“I hope he delivers more for the people… but the most important issue is the terrorism in this country. Only Narendra Modi can tackle this.”
While voting passed at a brisk pace and without any reports of clashes in Bihar, in neighbouring West Bengal police used batons to break up skirmishes between BJP supporters and those of the regional Trinamool Congress party on the outskirts of the state capital Kolkata. Several crude bombs were also exploded during the clashes, the police said.
The state has seen the worst of the violent clashes throughout the election, as the BJP has pushed hard to make inroads ahead of expected losses of seats in other large states like Uttar Pradesh, with its 80 seats up for grabs, and Bihar itself. West Bengal sends 42 members to parliament’s lower house.
Mr Modi visited West Bengal 17 times throughout the campaign, his visits in part provoking the sporadic violence that forced the Election Commission to cut off campaigning a day earlier than scheduled – a move analysts described as unprecedented.
Varanasi, Mr Modi’s own constituency, was also among the last seats to vote in Sunday’s seventh phase. While the prime minister faced little opposition on his home turf, early riser Ramesh Kumar Singh said he was “surprised to see [the level of] enthusiasm among the voters”.
“There were long queues of people waiting patiently to cast their votes, which is a good sign for democracy,” he told the Associated Press.
With his rhetoric against Pakistan and appeals to the BJP’s Hindu core, Mr Modi has been accused of failing to speak out in defence of India’s large Muslim minority. Incidents of violence against Muslims in the name of cow protection have increased, and Kashmiri Muslims faced a backlash across India in the wake of February’s Pulwama bombing.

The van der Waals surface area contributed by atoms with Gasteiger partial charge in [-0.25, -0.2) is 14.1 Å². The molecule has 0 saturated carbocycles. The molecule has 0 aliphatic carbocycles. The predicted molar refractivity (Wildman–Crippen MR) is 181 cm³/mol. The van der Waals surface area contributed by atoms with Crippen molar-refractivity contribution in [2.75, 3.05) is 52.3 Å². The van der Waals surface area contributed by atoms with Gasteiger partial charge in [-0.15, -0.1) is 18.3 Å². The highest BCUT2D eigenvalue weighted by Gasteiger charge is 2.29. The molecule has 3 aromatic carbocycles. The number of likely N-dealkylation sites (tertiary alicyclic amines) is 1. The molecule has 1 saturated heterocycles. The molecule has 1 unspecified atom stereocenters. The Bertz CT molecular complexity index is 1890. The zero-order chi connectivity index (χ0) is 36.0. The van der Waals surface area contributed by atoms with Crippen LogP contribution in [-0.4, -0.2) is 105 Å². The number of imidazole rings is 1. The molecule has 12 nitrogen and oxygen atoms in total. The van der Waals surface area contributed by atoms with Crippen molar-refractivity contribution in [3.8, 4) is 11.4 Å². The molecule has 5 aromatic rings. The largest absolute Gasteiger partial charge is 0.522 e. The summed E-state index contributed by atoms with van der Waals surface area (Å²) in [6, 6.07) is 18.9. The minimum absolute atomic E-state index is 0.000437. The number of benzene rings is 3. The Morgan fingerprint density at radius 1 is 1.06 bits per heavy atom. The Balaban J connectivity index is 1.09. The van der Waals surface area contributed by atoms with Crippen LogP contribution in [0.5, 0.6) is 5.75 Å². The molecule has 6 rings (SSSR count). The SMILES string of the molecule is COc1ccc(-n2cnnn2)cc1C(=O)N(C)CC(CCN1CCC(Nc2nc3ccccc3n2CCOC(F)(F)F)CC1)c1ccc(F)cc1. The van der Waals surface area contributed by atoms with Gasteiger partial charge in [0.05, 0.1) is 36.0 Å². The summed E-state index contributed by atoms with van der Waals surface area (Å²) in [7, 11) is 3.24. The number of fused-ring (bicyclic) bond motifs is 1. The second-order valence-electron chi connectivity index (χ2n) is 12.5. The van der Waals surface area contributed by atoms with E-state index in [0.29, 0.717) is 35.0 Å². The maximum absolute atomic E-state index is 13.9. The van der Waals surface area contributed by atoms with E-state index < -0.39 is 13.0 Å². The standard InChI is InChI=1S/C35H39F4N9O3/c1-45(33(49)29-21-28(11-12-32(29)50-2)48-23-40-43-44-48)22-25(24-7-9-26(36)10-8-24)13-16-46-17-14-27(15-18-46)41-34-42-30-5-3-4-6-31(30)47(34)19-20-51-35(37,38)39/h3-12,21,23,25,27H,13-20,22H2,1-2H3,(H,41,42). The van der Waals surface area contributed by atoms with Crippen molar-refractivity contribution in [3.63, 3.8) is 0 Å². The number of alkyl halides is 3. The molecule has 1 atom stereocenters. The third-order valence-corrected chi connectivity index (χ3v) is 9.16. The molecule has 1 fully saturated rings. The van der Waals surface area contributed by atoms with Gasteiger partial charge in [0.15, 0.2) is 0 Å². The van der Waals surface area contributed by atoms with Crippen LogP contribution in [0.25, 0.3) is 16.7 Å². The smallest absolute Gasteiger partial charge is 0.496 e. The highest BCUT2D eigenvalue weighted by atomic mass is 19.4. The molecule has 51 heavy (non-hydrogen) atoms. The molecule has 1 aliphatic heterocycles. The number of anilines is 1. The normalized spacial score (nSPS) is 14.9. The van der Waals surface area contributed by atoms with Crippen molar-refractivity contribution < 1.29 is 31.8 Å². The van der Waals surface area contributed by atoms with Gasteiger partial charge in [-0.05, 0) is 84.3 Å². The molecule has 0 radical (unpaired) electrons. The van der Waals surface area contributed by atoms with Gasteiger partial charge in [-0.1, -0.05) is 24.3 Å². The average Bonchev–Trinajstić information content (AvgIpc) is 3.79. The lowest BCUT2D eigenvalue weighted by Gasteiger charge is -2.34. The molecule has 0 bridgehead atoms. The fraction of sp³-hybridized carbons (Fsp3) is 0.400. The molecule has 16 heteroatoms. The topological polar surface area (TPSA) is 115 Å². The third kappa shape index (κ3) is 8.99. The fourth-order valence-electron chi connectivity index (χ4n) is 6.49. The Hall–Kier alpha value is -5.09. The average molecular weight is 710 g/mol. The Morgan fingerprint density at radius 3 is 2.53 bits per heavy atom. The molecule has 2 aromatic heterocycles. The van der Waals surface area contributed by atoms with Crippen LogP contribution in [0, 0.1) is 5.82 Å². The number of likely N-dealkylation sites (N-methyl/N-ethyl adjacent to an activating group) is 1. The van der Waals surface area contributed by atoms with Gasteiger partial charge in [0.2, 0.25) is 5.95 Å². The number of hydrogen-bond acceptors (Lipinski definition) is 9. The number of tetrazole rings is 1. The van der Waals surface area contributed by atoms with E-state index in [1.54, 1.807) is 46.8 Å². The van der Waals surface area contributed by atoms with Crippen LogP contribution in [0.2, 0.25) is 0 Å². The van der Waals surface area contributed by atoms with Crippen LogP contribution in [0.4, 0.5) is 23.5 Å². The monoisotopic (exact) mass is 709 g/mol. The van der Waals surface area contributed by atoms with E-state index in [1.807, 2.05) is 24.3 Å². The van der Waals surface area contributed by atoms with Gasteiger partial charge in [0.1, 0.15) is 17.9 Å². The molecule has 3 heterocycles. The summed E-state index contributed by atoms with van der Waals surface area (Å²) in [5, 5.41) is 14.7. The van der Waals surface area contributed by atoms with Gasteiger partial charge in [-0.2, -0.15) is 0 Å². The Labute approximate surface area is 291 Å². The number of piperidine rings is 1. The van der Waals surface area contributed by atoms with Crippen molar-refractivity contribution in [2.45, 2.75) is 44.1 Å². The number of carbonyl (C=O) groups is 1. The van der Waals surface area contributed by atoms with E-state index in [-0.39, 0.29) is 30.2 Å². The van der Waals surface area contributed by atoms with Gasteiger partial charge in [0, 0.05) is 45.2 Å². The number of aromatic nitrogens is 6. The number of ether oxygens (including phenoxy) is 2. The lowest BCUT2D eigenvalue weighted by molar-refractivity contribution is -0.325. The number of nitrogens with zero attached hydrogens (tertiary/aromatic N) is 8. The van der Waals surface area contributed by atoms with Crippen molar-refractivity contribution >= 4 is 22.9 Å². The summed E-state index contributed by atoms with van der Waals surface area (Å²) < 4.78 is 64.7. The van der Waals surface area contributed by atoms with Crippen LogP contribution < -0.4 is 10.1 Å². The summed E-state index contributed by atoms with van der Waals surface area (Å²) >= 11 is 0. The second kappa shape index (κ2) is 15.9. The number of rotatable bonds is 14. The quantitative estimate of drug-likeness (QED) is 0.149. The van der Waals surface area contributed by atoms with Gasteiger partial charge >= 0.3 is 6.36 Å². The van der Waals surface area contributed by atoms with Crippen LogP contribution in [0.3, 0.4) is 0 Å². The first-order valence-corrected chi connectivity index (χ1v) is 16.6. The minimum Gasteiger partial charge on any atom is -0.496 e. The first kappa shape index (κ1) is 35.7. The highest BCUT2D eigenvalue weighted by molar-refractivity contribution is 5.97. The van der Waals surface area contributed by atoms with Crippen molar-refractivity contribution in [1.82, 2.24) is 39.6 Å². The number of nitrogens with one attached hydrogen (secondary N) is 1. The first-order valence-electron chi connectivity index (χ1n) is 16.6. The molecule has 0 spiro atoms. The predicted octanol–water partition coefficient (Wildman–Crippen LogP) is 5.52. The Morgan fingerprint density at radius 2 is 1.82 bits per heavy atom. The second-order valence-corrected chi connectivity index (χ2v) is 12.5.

If the exit polls are correct and Mr Modi is indeed returning for a second term, voters like Shahla Hasan in the Muslim-majority Bhanwar Pokhar neighbourhood of Patna city were worried.
A 30-year-old business graduate who is nonetheless without a job, Ms Hasan took issue with Mr Modi’s claim that educated young people who cannot find employment should “go sell pakodas [street food]”.
But she is more worried about what she calls the rise of religious and caste divides on his watch. “Modi is anti-Muslim. Definitely. There is no doubt about it,” she told The Independent. “He talks about banning triple talaq, banning the burqa, banning loudspeakers in mosques.
“When it was Congress [in power] it was never like this – we are equal citizens of an independent nation, we shouldn’t have to tolerate it. If he comes back for a second time he won’t be the prime minister, he will be like Hitler – a dictator.”
Final results will not be known until Thursday, when tallies from all states’ electronic voting machines will be counted and the official numbers released within a matter of a few hours. Amid uncertainty over the exit polls, the BJP may yet need to secure the support of more regional parties in order to claim a majority. A Congress-led government would require nothing short of a drastic electoral upset.